The literature on the effects of telecommunications infrastructure investments find positive macroeconomic effects, however, it is severely constrained because it could hitherto only analyze investment up to “basic” broadband but not up to the newer generations of “fast” and “ultra-fast” broadband; in particular there is no such evidence available at the EU level so far. Utilizing a comprehensive panel dataset of EU27 member states for the period from 2003-2015, we estimate a small but significant effect of fiber-based ultra-fast broadband over and above the effects of basic broadband on GDP. Adoption of hybrid-fiber fast broadband is incrementally to basic broadband insignificant. Our cost-benefit analysis implies that policy intervention – as foreseen by the European Commission in its public policy targets – is only justified for coverage and adoption levels of around 50% of fast or ultra-fast broadband, whereas for 100% coverage levels we find net losses to society. Thus, it appears that – for the time being and according to the policy principle of “technological neutrality” – a combination of basic broadband, fast and ultra-fast broadband entails the largest economic net benefits to society.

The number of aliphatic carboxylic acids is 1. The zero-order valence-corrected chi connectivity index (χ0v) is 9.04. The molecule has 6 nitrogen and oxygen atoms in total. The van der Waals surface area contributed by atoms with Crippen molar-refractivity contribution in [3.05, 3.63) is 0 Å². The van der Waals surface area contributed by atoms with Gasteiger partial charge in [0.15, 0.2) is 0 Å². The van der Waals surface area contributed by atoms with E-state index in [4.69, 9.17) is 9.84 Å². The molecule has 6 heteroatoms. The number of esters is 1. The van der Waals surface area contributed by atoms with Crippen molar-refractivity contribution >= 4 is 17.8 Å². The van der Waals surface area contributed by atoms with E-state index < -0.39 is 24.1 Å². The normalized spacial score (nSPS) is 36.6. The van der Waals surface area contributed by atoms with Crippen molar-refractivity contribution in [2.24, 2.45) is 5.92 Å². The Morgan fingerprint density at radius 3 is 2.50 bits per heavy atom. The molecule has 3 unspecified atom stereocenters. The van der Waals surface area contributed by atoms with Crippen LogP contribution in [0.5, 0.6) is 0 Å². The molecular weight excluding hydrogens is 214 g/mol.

new broadband networks; broadband speed; economic growth; EU-panel data